DDoS attacks are one of the oldest (and arguably most annoying) cyberattacks. They are relatively easy to carry out, not that expensive to do, and can be devastating to the target. Sadly, despite being a well-known attack vector, a lot of organizations don’t have adequate measures in place to combat even small-scale DDoS attacks.
What’s more, DDoS attacks are on the rise and are becoming a bit of a problem. For a long time, they were considered more like a nuisance and were possibly even neglected by many companies. As a result, hackers quickly realized that DDoS attacks can be even more effective than they expected. Now they are using these types of attacks more often and this causes problems for everyone.
DDoS is rising
According to data by Netscout, the first half of this year saw an 11% increase in DDoS attacks compared to the first six months of 2020. In total there were 5.4 million DDoS attacks recorded and if the trend continues, they will surpass 11 million for the entire year. This would make it quite the record and shows that DDoS is a threat that cannot be taken lightheartedly.
Netscout reported that in January alone there were 972,000 DDoS attacks – the highest ever. This tempo slowed down and by June they were 759,000. But while the total volume of attacks went down, their scale and severity went up. The largest one was in June, and then in August the second largest ever on record took place.
Hackers have a lot of targets and some specific favorites. The most affected industry was telecommunications, specifically the wired carriers. This industry suffered 283,516 DDoS attacks in H1 alone! A distant second is the data processing, hosting and related services with 195,258 recorded attacks; and third place goes to wireless carriers with 84,151 attacks.
As mentioned, the scale of the DDoS attacks grew. In June hackers aimed a DDoS attack towards a German Internet Service Provider and it reached a bandwidth of 1.5Tbps. This was the aforementioned largest recorded attack for 2021 at that time.
Then in August, Microsoft was attacked with the second largest DDoS ever. It reached a peak of 2.4Tbps just shy from the 2.5Tbps all-time record from 2017. Back then it was Google. Now it was Microsoft and the attacker wanted to take down one of its Azure customers in Europe. The attack continued for more than ten minutes and used over 70,000 different sources. This means it employed a massive botnet, but thankfully it wasn’t enough to take down Azure. The company said it was because Azure is built to withstand tens of terabits of DDoS attacks – far more than the current max volume attempts.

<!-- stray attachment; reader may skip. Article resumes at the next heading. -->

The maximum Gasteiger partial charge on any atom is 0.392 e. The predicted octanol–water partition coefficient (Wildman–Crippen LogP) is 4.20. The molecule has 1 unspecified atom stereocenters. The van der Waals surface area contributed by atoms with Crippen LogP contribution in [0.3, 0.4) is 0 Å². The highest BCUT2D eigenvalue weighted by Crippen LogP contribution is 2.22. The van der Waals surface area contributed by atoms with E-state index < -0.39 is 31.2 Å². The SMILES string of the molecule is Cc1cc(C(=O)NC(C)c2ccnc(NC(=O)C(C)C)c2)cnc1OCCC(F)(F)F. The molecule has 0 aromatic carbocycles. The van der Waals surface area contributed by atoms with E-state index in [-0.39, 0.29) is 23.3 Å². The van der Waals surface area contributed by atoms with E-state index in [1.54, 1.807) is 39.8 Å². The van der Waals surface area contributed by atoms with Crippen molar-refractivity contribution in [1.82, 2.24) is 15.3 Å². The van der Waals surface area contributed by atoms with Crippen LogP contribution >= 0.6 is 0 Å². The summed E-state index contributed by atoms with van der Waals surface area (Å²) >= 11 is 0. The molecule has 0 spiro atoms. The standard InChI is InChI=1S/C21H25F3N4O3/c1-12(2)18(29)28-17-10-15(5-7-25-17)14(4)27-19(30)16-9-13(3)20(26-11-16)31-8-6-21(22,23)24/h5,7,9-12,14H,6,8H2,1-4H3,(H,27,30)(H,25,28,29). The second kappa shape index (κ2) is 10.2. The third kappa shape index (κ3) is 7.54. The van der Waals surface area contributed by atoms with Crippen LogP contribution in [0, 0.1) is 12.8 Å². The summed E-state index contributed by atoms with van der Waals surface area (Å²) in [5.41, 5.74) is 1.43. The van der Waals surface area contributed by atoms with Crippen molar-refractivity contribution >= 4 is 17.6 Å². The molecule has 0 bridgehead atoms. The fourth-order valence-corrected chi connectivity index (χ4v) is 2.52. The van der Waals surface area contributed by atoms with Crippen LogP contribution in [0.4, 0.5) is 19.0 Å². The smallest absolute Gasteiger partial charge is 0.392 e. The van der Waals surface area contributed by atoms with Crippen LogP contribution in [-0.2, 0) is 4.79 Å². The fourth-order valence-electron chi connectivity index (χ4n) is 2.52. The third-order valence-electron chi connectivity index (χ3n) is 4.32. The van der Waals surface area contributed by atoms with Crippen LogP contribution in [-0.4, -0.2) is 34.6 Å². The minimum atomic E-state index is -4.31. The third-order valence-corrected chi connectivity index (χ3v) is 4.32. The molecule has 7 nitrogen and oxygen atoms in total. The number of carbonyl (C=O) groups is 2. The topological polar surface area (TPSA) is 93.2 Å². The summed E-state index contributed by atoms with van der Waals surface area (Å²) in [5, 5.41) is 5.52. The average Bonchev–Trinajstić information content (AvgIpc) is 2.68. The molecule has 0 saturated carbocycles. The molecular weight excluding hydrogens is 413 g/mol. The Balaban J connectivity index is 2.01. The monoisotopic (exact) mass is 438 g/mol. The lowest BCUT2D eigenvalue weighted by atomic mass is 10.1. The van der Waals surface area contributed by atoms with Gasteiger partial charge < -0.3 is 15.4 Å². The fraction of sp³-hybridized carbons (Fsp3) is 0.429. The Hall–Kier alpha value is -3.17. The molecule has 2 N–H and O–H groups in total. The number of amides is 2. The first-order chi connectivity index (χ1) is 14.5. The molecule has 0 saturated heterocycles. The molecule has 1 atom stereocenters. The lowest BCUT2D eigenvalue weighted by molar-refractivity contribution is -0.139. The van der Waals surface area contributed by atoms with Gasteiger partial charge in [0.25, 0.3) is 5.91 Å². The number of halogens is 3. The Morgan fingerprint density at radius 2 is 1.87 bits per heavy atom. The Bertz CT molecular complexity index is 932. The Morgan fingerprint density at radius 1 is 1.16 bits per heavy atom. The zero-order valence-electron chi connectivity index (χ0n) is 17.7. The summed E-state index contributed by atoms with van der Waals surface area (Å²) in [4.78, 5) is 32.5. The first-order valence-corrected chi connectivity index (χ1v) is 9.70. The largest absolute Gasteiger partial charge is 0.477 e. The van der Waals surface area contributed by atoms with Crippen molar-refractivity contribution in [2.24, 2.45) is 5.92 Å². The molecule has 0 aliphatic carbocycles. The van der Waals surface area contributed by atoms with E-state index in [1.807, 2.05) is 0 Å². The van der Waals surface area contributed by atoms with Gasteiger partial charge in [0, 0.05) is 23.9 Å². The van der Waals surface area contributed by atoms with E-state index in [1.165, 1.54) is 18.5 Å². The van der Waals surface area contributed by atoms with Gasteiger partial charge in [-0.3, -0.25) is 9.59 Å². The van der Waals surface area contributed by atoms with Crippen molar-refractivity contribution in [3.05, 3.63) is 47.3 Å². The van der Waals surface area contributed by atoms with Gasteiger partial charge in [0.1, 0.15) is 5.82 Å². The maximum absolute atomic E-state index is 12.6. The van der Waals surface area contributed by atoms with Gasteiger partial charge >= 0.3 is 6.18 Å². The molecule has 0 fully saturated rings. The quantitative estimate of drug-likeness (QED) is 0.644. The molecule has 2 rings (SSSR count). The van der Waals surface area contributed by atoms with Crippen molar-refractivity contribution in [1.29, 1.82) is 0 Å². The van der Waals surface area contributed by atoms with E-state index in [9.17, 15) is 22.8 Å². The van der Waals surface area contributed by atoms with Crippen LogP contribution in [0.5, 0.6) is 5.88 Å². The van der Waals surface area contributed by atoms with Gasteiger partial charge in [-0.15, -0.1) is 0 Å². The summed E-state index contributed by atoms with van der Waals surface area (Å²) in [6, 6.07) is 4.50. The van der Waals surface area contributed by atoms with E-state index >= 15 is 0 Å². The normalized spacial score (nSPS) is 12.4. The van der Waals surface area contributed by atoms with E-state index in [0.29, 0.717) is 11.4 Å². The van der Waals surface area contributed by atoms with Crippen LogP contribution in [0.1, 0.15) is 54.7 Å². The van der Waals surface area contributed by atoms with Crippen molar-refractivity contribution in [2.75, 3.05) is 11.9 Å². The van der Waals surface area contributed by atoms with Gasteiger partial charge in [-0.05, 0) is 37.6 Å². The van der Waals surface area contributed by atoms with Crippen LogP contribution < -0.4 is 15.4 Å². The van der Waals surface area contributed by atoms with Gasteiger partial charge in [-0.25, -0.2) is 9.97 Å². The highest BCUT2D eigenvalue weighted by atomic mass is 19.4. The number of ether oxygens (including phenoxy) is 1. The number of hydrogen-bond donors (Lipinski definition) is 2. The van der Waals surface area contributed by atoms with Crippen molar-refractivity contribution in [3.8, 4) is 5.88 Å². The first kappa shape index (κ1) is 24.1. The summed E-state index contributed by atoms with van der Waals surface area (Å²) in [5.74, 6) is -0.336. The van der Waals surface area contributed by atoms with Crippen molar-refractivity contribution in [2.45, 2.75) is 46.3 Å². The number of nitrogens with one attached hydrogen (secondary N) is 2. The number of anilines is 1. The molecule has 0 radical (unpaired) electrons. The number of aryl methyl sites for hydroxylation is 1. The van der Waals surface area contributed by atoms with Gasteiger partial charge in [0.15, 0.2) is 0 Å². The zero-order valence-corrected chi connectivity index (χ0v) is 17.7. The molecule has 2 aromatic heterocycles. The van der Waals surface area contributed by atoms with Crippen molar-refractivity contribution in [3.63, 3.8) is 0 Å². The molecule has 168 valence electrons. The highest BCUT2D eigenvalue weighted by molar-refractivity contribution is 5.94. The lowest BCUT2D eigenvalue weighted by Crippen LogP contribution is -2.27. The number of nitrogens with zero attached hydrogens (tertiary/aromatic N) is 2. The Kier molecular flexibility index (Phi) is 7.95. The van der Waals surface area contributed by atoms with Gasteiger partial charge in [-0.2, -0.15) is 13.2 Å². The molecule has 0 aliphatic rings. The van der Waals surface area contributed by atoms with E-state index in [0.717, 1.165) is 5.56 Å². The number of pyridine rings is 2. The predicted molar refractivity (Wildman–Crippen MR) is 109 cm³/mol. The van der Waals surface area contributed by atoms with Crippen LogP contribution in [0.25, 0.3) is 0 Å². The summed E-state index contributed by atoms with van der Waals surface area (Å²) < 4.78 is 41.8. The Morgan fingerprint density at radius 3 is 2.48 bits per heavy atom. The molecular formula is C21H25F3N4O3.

Often DDoS attacks are used as a cover from an actual data breach. But in most cases, they are mainly used as a way to disrupt regular service. There’s also a trend for ransom DDoS attacks where targets must pay to stop the attack.
Then in October, there were a series of DDoS attacks against several UK telecoms companies. The event was reported to the UK Comms Council who didn’t name the exact number of affected providers but did note that some of them provided services for UK’s critical infrastructure, including the police, National Health Service and others. There were also VoIP providers who were attacked.
“Ransom threats have been made to numerous providers and an overall threat has been made to the entire industry in the UK,” a spokesperson at the UK Comms Council commented. “I should also highlight that these DDoS attacks have also been carried out against providers in the USA and Canada over recent weeks and months, which is why our statement highlights that this appears to be a coordinated international campaign.”
It seems like telecoms companies are being increasingly targeted as they provide services to a lot of other industries.. So, it’s an ‘attack one – attack all’ type of approach with higher chance of the telcos paying up to avoid service disruption. The spokesperson also adds that the attacks are on a scale never seen in the history of the UK Comms Council which was established in 2004.
Meanwhile there are numerous other reports of DDoS attacks, including against telcos, companies like Cloudflare and Yandex, media and even government institutions. Some of these attacks aren’t with high volume traffic, but instead are continuing in bursts for several days at a time. This brings additional losses for the victims as they must increasingly spend on protective measures and purchase a higher constant level of traffic that they can’t monetize and instead lose on their organic traffic as users visit their sites less because of the downtime or just the slow response.
How to defend your organization